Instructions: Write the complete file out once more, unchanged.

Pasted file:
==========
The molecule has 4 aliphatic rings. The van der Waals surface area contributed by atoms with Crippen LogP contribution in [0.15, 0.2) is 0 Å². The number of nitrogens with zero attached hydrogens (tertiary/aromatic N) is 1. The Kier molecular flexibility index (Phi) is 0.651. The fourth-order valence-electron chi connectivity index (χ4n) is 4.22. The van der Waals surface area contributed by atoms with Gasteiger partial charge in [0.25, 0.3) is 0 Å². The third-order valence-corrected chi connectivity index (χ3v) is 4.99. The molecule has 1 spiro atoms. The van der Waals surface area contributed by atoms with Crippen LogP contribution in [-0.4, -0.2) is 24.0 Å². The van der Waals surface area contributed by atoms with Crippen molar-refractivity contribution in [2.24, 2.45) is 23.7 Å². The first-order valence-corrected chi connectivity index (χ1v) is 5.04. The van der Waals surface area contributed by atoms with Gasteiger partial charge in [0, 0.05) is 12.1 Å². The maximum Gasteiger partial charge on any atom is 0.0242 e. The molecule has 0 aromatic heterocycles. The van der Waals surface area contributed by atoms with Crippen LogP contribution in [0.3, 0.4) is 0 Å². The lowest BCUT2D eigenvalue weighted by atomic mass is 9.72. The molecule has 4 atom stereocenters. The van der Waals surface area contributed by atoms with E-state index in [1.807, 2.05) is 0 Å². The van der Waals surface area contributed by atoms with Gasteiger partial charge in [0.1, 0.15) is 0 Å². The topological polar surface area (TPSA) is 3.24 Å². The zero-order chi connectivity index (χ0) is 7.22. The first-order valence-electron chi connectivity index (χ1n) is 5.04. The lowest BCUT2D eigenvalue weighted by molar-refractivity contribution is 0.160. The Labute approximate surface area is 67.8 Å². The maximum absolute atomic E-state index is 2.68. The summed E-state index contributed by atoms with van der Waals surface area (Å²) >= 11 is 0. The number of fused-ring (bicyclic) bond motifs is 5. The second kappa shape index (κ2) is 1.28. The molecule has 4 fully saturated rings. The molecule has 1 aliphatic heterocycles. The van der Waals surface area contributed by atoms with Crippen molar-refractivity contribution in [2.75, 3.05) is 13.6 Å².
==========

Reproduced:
The molecule has 4 aliphatic rings. The van der Waals surface area contributed by atoms with Crippen LogP contribution in [0.15, 0.2) is 0 Å². The number of nitrogens with zero attached hydrogens (tertiary/aromatic N) is 1. The Kier molecular flexibility index (Phi) is 0.651. The fourth-order valence-electron chi connectivity index (χ4n) is 4.22. The van der Waals surface area contributed by atoms with Gasteiger partial charge in [0.25, 0.3) is 0 Å². The third-order valence-corrected chi connectivity index (χ3v) is 4.99. The molecule has 1 spiro atoms. The van der Waals surface area contributed by atoms with Crippen LogP contribution in [-0.4, -0.2) is 24.0 Å². The van der Waals surface area contributed by atoms with Crippen molar-refractivity contribution in [2.24, 2.45) is 23.7 Å². The first-order valence-corrected chi connectivity index (χ1v) is 5.04. The van der Waals surface area contributed by atoms with Gasteiger partial charge in [0, 0.05) is 12.1 Å². The maximum Gasteiger partial charge on any atom is 0.0242 e. The molecule has 0 aromatic heterocycles. The van der Waals surface area contributed by atoms with Crippen LogP contribution in [0.3, 0.4) is 0 Å². The lowest BCUT2D eigenvalue weighted by atomic mass is 9.72. The molecule has 4 atom stereocenters. The van der Waals surface area contributed by atoms with E-state index in [1.807, 2.05) is 0 Å². The van der Waals surface area contributed by atoms with Gasteiger partial charge in [0.1, 0.15) is 0 Å². The topological polar surface area (TPSA) is 3.24 Å². The zero-order chi connectivity index (χ0) is 7.22. The first-order valence-electron chi connectivity index (χ1n) is 5.04. The lowest BCUT2D eigenvalue weighted by molar-refractivity contribution is 0.160. The Labute approximate surface area is 67.8 Å². The maximum absolute atomic E-state index is 2.68. The summed E-state index contributed by atoms with van der Waals surface area (Å²) >= 11 is 0. The number of fused-ring (bicyclic) bond motifs is 5. The second kappa shape index (κ2) is 1.28. The molecule has 4 fully saturated rings. The molecule has 1 aliphatic heterocycles. The van der Waals surface area contributed by atoms with Crippen molar-refractivity contribution in [2.75, 3.05) is 13.6 Å².